February 15, 2015

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Buddhist Art in Southeast Asia

Over the course of my life, I've been fortunate enough to live and travel throughout many Southeast Asian countries as well as learn about the remarkable religions, traditions, and mythologies of the cultures. Although it's not the religion I practice, the teachings of Buddhism have had a profound impact on me. 

Buddhism is the dominant religion of contemporary Southeast Asian cultures, with up to 90% of the population some countries practicing Buddhism. Buddhism began with Shakyamuni Buddha who was born Siddhartha Gautama in India over 2500 years ago. He left the palace life to live as an ascetic in the wilderness and attained nirvana after sitting under the Bodhi tree for six years. He is the teacher of the Four Noble Truths, not a god but an enlightened being who has escaped the cyclical life cycles (Samsara) and achieved enlightenment (Nirvana). 

Shrines to Buddha, however, did not begin to appear in Indian monasteries until about 700 years after Shakyamuni Buddha's death. The unifier of India, Emperor Ashoka the Great, was said to have sent royal monks to Thailand and Myanmar (Burma). Buddhism then spread to China and other countries via the extensive trade route known as the Silk Road. 

The tradition of sculpting images of Buddha began 1800 years ago and continues today, as seen in this teakwood head of Buddha from Thailand. His calm features show his compassion and meditative state while the top-knot reflects enlightenment. Buddha's long earlobes, stretched by heavy jewelry, is evidence of his former life as prince. These features can also be seen in the contemporary prints of Buddha by Thai artist Vorakorn Metmanorom.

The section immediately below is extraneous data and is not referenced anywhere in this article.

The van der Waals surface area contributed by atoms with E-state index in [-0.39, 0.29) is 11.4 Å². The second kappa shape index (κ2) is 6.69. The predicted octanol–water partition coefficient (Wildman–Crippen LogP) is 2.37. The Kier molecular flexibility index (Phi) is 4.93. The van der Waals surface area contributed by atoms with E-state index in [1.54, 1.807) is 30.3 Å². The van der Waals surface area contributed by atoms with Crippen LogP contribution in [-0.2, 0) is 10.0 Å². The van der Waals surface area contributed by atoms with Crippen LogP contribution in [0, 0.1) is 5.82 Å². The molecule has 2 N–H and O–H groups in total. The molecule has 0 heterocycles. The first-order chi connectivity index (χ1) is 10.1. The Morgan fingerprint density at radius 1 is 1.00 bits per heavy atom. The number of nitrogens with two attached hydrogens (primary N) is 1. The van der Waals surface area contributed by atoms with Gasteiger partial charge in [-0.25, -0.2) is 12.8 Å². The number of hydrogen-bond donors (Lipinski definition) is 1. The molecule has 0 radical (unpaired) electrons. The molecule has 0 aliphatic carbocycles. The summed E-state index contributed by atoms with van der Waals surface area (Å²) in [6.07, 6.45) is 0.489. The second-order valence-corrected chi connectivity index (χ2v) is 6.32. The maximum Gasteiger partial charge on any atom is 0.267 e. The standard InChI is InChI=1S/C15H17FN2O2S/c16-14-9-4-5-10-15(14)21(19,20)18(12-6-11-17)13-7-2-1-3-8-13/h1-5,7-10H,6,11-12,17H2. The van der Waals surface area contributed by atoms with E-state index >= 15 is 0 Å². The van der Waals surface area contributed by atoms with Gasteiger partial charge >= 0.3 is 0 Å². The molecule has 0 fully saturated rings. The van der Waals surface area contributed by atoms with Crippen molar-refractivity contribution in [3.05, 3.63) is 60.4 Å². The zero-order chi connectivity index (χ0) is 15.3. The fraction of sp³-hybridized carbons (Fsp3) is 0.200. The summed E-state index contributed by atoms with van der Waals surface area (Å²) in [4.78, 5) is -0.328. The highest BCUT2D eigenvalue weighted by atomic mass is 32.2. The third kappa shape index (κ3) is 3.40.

Temple paintings of Buddhist legends and bodhisattvas (enlightened beings who exist on the edge of nirvana before crossing over to help others) functioned to honor spirit beings, beautify ritual spaces and teach morality lessons. Modern interpretations on tin, animated with lively characters, bring these tales out of the sanctuaries. 


Ceremonial ware used in rituals are a dominant part of Buddhism and they come in many materials and forms, such as this Burmese vintage cast brass bowl with intricate floral patterns and animal motif and these brightly patterned Burmese lacquerware offering vessels.

Many Burmese homes would have hpaya-zin, elaborate gilded wood and lacquer shrines, that were meant to hold miniature sculptures of Buddha for private contemplation. The shrine shown above is no longer available. It was absolutely one of my favorite things to have passed through my life.

Buddhist art continues to be a dominant form of visual expression throughout Southeast Asia today after centuries of tradition. If you'd like to read more about Buddhism and art, the Met has a superb article by Vidya Dehejia, which goes into much greater detail about the era.

And if you haven't already, check out the Southeast Asian Collection I've put together in the shop!


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